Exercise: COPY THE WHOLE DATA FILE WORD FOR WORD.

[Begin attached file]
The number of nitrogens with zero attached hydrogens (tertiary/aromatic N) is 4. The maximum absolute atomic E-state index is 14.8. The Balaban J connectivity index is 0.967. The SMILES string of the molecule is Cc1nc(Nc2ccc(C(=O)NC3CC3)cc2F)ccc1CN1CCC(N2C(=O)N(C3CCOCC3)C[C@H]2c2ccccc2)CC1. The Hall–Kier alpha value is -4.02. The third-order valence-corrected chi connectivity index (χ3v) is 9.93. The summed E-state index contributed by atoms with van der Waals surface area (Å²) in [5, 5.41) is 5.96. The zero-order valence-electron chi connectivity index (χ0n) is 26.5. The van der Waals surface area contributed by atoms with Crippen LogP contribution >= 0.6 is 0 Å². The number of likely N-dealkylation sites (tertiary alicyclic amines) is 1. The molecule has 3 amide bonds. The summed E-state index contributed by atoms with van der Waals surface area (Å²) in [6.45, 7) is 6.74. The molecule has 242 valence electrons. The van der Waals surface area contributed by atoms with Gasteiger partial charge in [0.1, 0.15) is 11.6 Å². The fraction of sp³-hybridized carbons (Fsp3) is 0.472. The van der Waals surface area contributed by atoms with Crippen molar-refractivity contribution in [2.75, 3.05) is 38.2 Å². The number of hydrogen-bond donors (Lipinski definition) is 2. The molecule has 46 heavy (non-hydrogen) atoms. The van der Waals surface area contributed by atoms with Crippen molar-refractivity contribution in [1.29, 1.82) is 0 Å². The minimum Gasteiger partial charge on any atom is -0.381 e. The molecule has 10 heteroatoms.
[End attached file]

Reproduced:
The number of nitrogens with zero attached hydrogens (tertiary/aromatic N) is 4. The maximum absolute atomic E-state index is 14.8. The Balaban J connectivity index is 0.967. The SMILES string of the molecule is Cc1nc(Nc2ccc(C(=O)NC3CC3)cc2F)ccc1CN1CCC(N2C(=O)N(C3CCOCC3)C[C@H]2c2ccccc2)CC1. The Hall–Kier alpha value is -4.02. The third-order valence-corrected chi connectivity index (χ3v) is 9.93. The summed E-state index contributed by atoms with van der Waals surface area (Å²) in [5, 5.41) is 5.96. The zero-order valence-electron chi connectivity index (χ0n) is 26.5. The van der Waals surface area contributed by atoms with Crippen LogP contribution >= 0.6 is 0 Å². The number of likely N-dealkylation sites (tertiary alicyclic amines) is 1. The molecule has 3 amide bonds. The summed E-state index contributed by atoms with van der Waals surface area (Å²) in [6.45, 7) is 6.74. The molecule has 242 valence electrons. The van der Waals surface area contributed by atoms with Gasteiger partial charge in [0.1, 0.15) is 11.6 Å². The fraction of sp³-hybridized carbons (Fsp3) is 0.472. The van der Waals surface area contributed by atoms with Crippen molar-refractivity contribution in [2.75, 3.05) is 38.2 Å². The number of hydrogen-bond donors (Lipinski definition) is 2. The molecule has 46 heavy (non-hydrogen) atoms. The van der Waals surface area contributed by atoms with Crippen molar-refractivity contribution in [1.29, 1.82) is 0 Å². The minimum Gasteiger partial charge on any atom is -0.381 e. The molecule has 10 heteroatoms.